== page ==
I did not find a way of doing this using eclipse, so I basically used adb to install the APK manually every time I changed something.

(Can’t find an APK for your app? Go to preferences > Android > Build and untick the “Skip packaging and dexing …” option.)

Now launch your emulator or plug in your test device, then go to your platform-tools folder and install the APK.

adb install \dev\jeapptrackingtest\bin\JEAppTrackingTest.apk

Do NOT run it at this point!

For a normal user, the app would be installed via the Play Store. After installation, the Google Play Services on the phone would send the broadcast to the app, so this is what we need to do now.

Again we will use ADB here, although theoretically you should be able to write a small app that sends the broadcast.

adb shell am broadcast -a
    -n com.exner.test.jeapptrackingtest/.InstallBroadcastReceiver
    --es  "referrer" "utm_source=testSource&utm_medium=testMedium&utm_term=testTerm&utm_content=testContent&utm_campaign=testCampaign"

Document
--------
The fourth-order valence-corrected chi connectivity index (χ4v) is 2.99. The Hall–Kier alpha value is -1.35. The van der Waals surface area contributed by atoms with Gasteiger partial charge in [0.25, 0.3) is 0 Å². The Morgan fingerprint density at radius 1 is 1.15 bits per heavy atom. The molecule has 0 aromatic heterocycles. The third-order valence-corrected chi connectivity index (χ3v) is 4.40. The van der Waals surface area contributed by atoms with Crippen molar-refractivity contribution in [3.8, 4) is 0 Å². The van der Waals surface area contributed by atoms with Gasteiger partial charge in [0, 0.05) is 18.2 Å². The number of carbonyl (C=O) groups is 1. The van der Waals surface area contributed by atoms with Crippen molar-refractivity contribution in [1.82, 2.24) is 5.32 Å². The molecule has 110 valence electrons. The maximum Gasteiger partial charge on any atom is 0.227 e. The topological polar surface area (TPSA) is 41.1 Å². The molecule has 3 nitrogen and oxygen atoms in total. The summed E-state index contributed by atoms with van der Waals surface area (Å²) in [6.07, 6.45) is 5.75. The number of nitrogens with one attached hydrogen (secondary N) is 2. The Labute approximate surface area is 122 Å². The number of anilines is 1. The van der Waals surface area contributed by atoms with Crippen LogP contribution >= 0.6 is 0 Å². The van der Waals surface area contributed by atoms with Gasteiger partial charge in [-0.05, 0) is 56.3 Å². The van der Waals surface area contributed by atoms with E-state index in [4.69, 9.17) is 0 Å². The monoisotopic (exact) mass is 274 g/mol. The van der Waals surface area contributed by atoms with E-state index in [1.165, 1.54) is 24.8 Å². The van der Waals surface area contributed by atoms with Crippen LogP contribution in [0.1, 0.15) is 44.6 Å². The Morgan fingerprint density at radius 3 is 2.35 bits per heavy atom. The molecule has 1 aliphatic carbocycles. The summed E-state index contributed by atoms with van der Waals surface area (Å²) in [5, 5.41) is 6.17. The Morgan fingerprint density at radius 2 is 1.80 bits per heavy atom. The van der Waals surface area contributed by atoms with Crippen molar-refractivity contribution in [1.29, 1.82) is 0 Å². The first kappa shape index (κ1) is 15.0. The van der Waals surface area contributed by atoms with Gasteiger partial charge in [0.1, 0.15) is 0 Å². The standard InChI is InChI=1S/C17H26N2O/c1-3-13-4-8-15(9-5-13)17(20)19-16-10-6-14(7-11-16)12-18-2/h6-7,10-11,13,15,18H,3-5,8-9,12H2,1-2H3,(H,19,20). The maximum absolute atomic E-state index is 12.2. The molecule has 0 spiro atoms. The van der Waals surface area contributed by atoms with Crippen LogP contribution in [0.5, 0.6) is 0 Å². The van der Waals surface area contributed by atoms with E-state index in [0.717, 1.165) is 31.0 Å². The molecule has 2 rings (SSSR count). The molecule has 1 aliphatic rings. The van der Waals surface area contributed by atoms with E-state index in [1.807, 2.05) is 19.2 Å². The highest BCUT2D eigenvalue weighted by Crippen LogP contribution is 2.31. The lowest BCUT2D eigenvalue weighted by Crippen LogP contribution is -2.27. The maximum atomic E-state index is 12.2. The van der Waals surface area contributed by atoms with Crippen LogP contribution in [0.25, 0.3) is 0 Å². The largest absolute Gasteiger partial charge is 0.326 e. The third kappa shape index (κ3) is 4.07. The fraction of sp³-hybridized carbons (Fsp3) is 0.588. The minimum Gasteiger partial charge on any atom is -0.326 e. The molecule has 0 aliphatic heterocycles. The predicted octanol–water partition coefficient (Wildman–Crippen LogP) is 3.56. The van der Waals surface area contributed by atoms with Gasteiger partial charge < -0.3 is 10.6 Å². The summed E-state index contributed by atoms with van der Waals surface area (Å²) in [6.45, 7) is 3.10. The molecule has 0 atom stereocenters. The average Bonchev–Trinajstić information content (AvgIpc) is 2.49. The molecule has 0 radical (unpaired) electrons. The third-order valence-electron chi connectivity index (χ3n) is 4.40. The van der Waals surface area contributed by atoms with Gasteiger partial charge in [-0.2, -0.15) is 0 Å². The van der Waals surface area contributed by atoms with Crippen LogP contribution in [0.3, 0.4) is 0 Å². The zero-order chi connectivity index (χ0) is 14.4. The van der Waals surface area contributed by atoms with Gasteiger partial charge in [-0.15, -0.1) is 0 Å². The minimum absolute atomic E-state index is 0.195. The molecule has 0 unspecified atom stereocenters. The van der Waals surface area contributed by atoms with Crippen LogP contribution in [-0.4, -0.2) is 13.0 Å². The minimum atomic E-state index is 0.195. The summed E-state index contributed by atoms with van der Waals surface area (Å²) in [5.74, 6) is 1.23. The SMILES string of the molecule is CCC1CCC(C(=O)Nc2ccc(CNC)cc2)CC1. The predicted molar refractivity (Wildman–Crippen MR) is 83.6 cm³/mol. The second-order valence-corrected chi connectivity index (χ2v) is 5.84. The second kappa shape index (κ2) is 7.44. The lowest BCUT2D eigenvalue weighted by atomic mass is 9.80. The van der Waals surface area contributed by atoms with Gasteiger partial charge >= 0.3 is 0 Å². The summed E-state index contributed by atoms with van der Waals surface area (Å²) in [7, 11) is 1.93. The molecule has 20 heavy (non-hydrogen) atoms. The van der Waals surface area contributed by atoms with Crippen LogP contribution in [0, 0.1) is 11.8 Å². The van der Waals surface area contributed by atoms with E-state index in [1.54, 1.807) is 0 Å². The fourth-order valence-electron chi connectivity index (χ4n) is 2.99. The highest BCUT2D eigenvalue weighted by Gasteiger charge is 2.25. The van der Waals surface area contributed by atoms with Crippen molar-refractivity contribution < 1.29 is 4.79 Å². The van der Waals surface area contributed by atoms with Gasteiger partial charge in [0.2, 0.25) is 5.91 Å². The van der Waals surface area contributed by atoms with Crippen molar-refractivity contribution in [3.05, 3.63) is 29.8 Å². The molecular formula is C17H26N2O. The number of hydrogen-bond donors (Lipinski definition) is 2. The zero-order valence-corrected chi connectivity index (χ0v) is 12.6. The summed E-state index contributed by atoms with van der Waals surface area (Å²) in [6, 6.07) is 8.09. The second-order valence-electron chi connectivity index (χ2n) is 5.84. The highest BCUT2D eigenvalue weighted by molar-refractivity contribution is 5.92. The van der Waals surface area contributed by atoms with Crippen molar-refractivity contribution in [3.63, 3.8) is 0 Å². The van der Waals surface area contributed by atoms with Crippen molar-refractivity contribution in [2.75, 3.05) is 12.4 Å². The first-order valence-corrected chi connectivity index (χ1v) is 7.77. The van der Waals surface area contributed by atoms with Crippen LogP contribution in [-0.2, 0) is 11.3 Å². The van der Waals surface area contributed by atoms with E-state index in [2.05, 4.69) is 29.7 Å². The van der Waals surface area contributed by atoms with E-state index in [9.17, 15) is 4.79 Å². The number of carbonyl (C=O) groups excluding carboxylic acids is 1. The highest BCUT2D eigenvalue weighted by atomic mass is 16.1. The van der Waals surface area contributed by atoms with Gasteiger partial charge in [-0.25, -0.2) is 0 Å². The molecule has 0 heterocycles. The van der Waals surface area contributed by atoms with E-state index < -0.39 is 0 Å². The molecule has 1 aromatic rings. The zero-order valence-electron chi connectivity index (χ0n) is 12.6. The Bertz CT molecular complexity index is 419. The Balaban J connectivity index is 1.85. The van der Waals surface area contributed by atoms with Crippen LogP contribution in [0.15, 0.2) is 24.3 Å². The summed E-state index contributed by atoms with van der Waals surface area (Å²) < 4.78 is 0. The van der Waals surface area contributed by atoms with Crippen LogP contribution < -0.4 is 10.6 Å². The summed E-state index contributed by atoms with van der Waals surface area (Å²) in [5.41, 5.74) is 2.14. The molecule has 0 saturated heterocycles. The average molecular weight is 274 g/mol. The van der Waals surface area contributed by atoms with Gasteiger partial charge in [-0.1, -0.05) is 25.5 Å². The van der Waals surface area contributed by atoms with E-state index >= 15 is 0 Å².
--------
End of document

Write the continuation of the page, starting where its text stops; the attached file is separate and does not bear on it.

If you do this right (and I had to add “\” before the “&”s in the referrer), you should see the whole referrer in LogCat, like so:

Broadcast Event and LogCat Log View
Now you can launch your app and see whether the tracking picks up the campaign information and sends it in. Again, that should be visible in LogCat.

Tracking Call LogCat View


One important thing: if you want to test this again, you have to remove the app completely from your emulator or device before you try again!

10 thoughts on “How to Track Play Store Campaign Codes

  1. how can i test if the BroadcastReceiver was inplemented on a different package than the main activity
    for example my main activity is com.example.jose
    and i create a second package in the same project called
    in the second one is the class TestReceiver that extend BroadcastReceiver
    how i should use the adb call :

    apk shell am broadcast -a
    -n com.example.jose/
    –es “referrer” “utm_source=testSource&utm_medium=testMedium&utm_term=testTerm&utm_content=testContent&utm_campaign=testCampaign”

    it doesn’t seems to work this way


  2. yes is saying broadcast completed: result=0 but nothing is been passed to the app, or the app is not catching that
    in the manifest should i put no?


  3. Hi,
    I tried your code,while running the application in log i am getting ADBMobile Error : SDK has not been configured correctly this type of error and no camp found.please any suggestion.